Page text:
The south has witnessed relative stability and progress since its liberation from Saleh and Houthi forces in August 2015 but economic, political and security instability have impacted women and their families and communities.

“Deterioration of the education sector, ruralization of Aden, security instability, terrorist attacks, economic hardship, political marginalization, a rise in child marriage, institutional aggression against women and growing gender-based violence and shrinking access to public spaces are some of the obstacles females in the south face today,” Sarari said.

Yemen still faces the world’s worst humanitarian crisis. The UN report says, “Conflict-related loss of male breadwinners in Yemeni families adds to the economic burdens women face, especially in the case of female-headed households.” The absence of adequate empowerment and support have led women and girls to negative coping strategies such as child marriage and child labor, according to the UN report.

Sarari said, “When one argues that everyone in the south today is marginalized, I’d argue that the situation is worse for us women because females used to at least enjoy positive discrimination but today their suffering is double.”

While women from both north and south have had an extremely limited space to participate in previous Yemen peace talks, the Women’s Pact for Peace and Security (WPPS) group sponsored by UN Women was formed in 2015, working as both a consultative body to the UN special envoy for Yemen, Martin Griffiths, and to advocate for increasing women’s political participation in official processes.

Many claim UN Women has not paid enough attention to southern women’s political demand for independence and peace. Heba al-Aidarous, a WPPS member who is a lawyer and a former STC member, said, “Every time I attend UN-led women events it becomes increasingly clear to me that the UN doesn’t support the southern issue at all. Yes, I am a member in WPPS but the UN’s intention in including southern women in the group has been only to have a balance between northerners and southerners — and the majority of the southerner members were chosen for their pro-federal system stance.”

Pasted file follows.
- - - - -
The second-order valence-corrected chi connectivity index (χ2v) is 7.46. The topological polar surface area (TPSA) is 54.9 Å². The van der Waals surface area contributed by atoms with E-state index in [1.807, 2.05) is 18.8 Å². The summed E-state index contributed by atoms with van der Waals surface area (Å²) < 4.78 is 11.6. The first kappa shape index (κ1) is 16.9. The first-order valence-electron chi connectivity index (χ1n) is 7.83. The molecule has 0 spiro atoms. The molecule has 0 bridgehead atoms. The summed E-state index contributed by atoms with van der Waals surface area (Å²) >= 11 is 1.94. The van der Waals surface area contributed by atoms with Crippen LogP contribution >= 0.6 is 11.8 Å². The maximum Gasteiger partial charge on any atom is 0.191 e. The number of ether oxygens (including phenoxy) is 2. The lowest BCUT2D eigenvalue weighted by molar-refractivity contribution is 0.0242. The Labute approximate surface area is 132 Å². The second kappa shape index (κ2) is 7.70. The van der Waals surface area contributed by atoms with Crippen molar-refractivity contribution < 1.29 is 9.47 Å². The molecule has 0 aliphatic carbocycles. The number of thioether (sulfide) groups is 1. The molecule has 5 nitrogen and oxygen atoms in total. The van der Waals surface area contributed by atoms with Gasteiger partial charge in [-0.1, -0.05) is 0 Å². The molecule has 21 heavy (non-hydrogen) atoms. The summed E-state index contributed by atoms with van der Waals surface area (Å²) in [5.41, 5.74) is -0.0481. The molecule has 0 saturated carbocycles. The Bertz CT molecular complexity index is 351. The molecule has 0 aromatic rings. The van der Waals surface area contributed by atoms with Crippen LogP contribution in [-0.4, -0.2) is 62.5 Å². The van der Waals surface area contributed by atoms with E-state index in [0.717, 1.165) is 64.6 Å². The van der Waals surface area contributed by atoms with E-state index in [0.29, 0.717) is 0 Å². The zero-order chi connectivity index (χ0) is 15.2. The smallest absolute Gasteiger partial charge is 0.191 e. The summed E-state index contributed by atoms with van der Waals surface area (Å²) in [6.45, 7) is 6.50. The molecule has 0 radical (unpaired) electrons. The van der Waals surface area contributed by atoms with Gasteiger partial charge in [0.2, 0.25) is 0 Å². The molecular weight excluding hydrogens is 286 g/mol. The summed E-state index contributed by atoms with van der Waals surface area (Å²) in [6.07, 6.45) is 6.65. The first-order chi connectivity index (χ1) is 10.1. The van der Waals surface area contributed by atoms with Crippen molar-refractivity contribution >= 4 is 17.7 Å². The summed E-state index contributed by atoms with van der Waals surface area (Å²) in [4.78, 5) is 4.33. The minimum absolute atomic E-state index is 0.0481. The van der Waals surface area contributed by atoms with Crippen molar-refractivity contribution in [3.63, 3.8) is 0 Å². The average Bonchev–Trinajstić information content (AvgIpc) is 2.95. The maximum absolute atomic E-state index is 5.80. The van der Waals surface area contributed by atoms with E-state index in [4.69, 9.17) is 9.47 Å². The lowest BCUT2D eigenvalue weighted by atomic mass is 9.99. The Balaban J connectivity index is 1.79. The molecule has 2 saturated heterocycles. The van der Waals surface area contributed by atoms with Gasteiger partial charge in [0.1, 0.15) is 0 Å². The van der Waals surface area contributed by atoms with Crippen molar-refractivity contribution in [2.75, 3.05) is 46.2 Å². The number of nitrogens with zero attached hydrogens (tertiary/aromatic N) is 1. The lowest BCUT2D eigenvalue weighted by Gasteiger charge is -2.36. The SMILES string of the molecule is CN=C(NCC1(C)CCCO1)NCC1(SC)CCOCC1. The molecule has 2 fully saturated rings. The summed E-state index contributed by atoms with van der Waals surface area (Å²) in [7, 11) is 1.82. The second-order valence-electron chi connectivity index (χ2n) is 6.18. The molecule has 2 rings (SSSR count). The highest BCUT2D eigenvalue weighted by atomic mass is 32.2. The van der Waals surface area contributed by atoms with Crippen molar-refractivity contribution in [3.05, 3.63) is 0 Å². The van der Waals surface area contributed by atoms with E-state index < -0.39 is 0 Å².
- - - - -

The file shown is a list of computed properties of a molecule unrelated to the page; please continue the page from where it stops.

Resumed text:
Al-Monitor repeatedly contacted the UN Women’s Yemen team for comment but received no response.

The independence of the south would not mean that women’s rights in the south would be automatically like how it used during Socialist rule, Aidarous said. “During the unification, I believe every aspect of civil rights, including women’s rights, has dramatically deteriorated, even worse than how it is in the north,” Aidarous said.

“I think we need one or two generations to achieve the progress we need.”

Meanwhile, meaningful women’s political participation has been limited in the major presidential body in the STC, with only three women out of a total membership of 26. One of the three women members, Suhair Ahmed, justified the limited women’s participation by saying that full gender equality hasn’t been achieved globally yet. “STC is still evolving but for now the current women’s participation is sufficient for the patriarchal society we have,” Ahmed said.

Patriarchal laws have impacted women all across Yemen in its modern history. Some southern women see significance in one of the outcomes of the UN-GCC-backed National Dialogue Conference, which produced a new constitution draft that represents a step toward gender equality for all women.